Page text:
Chapter 31
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Aibileen sees the book on Miss Leefolt’s nightstand and worries each time Leefolt’s bookmark inches closer... (full context)
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The next day, Aibileen sees that Leefolt has already read past the second chapter. Since she doesn’t treat Aibileen... (full context)
Chapter 33
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...a scream. Skeeter wants to get out of Mississippi but she doesn’t want to leave Aibileen and the rest of the maids to deal with the fallout from the book’s publication.... (full context)
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...she decides not to give her the letter. She tells Skeeter that she knows that Aibileen told stories about Elizabeth Leefolt because of a small, identifying detail she included about Elizabeth’s... (full context)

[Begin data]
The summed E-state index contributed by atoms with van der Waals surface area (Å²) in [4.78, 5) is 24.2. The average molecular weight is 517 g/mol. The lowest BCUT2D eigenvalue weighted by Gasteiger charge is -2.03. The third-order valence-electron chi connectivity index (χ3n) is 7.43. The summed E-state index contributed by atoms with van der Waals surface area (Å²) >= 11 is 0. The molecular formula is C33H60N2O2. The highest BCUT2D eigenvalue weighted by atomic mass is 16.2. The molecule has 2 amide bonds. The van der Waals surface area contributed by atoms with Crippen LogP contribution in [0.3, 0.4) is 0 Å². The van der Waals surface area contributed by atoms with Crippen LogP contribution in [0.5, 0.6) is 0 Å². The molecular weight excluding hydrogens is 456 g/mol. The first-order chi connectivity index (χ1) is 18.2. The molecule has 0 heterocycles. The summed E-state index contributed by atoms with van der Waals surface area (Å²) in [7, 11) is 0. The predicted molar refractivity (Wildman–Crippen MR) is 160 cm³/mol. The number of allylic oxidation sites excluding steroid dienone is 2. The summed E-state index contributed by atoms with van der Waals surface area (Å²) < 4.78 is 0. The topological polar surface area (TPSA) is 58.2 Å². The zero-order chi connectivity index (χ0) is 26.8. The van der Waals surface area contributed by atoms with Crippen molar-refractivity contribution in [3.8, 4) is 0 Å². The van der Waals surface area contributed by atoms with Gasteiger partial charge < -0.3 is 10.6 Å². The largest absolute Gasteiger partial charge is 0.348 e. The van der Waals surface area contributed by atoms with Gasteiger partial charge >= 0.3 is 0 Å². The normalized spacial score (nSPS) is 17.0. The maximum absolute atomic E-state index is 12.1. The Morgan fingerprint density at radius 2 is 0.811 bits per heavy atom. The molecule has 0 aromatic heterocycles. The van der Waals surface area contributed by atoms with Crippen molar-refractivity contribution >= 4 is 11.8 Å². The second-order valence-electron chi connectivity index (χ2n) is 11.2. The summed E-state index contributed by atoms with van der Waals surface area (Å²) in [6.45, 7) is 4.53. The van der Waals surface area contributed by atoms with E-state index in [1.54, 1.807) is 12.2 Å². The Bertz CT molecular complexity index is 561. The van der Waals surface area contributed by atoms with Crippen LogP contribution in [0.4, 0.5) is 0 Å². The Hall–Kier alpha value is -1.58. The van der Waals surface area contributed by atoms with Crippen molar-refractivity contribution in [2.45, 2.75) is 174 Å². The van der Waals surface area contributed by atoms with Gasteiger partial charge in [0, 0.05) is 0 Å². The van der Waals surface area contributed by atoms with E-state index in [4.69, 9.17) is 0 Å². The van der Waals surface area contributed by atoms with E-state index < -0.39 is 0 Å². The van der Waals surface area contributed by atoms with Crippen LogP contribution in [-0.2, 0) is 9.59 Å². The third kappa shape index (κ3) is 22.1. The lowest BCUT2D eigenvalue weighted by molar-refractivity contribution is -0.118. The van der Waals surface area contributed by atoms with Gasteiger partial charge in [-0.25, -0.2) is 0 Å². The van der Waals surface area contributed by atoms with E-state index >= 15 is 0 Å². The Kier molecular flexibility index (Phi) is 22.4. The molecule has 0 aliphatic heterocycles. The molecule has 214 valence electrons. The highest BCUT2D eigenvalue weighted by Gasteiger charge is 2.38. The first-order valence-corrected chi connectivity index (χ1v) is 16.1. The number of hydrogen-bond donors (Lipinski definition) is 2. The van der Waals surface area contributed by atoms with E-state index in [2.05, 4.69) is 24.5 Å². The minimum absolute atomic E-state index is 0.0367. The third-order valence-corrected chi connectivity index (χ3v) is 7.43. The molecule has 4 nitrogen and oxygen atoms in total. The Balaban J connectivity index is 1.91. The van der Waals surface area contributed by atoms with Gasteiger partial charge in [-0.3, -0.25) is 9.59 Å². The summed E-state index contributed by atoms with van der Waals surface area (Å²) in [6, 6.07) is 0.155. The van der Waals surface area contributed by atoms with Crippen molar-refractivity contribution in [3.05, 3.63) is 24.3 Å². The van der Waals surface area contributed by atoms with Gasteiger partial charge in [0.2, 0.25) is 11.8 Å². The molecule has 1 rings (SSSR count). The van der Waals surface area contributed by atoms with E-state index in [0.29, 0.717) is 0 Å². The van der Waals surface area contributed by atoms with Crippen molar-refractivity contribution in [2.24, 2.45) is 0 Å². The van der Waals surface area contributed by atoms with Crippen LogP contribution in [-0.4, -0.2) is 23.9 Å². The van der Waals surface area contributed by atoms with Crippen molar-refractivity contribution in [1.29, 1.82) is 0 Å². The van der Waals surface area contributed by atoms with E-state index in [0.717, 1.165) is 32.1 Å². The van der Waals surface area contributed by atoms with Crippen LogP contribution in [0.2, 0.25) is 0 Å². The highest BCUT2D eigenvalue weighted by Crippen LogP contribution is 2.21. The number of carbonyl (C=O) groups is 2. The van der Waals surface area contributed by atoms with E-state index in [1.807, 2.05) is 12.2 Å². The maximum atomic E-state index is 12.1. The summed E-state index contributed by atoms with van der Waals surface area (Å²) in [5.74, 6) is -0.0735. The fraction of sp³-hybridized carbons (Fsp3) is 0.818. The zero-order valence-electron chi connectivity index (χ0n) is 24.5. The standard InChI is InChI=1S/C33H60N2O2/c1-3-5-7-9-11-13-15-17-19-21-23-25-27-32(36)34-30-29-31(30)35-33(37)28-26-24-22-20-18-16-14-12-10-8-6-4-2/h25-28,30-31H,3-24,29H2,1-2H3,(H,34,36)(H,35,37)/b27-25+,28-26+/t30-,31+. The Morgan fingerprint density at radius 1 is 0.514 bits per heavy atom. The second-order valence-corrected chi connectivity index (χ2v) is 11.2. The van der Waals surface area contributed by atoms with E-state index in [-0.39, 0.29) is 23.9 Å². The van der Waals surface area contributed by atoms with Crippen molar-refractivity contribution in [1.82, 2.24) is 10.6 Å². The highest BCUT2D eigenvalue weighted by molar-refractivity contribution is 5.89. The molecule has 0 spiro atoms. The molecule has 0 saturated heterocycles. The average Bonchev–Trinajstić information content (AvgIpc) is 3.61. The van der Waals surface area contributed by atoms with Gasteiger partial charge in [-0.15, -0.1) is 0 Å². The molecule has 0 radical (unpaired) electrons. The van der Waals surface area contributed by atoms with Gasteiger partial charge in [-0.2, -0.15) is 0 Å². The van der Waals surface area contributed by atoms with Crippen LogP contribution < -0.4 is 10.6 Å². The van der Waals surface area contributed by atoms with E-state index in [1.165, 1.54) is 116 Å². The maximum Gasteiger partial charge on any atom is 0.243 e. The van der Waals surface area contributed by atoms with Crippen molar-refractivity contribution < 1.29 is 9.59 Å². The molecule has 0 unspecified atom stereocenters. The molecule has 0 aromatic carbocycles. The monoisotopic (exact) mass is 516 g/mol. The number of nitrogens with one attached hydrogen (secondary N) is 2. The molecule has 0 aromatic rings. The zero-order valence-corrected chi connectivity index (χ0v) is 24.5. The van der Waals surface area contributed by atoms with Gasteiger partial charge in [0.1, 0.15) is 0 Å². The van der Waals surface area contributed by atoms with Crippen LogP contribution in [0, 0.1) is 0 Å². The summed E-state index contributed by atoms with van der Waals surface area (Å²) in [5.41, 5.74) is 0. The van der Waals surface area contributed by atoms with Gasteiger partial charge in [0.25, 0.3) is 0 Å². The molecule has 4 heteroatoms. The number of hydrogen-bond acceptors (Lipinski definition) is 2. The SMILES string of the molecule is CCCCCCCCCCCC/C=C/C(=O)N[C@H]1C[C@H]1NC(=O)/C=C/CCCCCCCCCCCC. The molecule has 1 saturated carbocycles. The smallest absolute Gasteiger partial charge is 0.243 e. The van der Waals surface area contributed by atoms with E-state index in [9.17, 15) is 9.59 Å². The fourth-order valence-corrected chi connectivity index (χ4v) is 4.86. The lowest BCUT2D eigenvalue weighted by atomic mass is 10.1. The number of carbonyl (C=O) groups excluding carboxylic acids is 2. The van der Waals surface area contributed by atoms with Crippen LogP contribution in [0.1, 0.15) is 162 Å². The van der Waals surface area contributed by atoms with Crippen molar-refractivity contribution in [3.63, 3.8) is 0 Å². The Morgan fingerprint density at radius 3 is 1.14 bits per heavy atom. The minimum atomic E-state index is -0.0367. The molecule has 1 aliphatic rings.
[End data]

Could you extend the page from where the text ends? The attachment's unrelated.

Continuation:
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Skeeter calls Aibileen at her house. Minny is also at Aibileen’s. She tells them about Hilly’s threats and... (full context)
Chapter 34
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Aibileen arrives at Minny’s to talk about the reception of the book. Minny heard about one... (full context)
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...imaginary diner, and not move no matter what she does to him – a game Aibileen played with Mae Mobley to teach her about civil rights. Her father, Raleigh, hears them... (full context)
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One night a few days later, Skeeter arrives at Aibileen’s to say goodbye before she flies out to New York tomorrow. It’s the first time... (full context)
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Late that night, Aibileen gets a call from Minny. Minny says that Miss Hilly used her connections to get... (full context)
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While Aibileen is at work at the Leefolt’s the next day, Hilly and Miss Leefolt call Aibileen... (full context)
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Miss Leefolt fires Aibileen but Hilly says it’s not worth pressing charges. Aibileen leaves the house and feels as... (full context)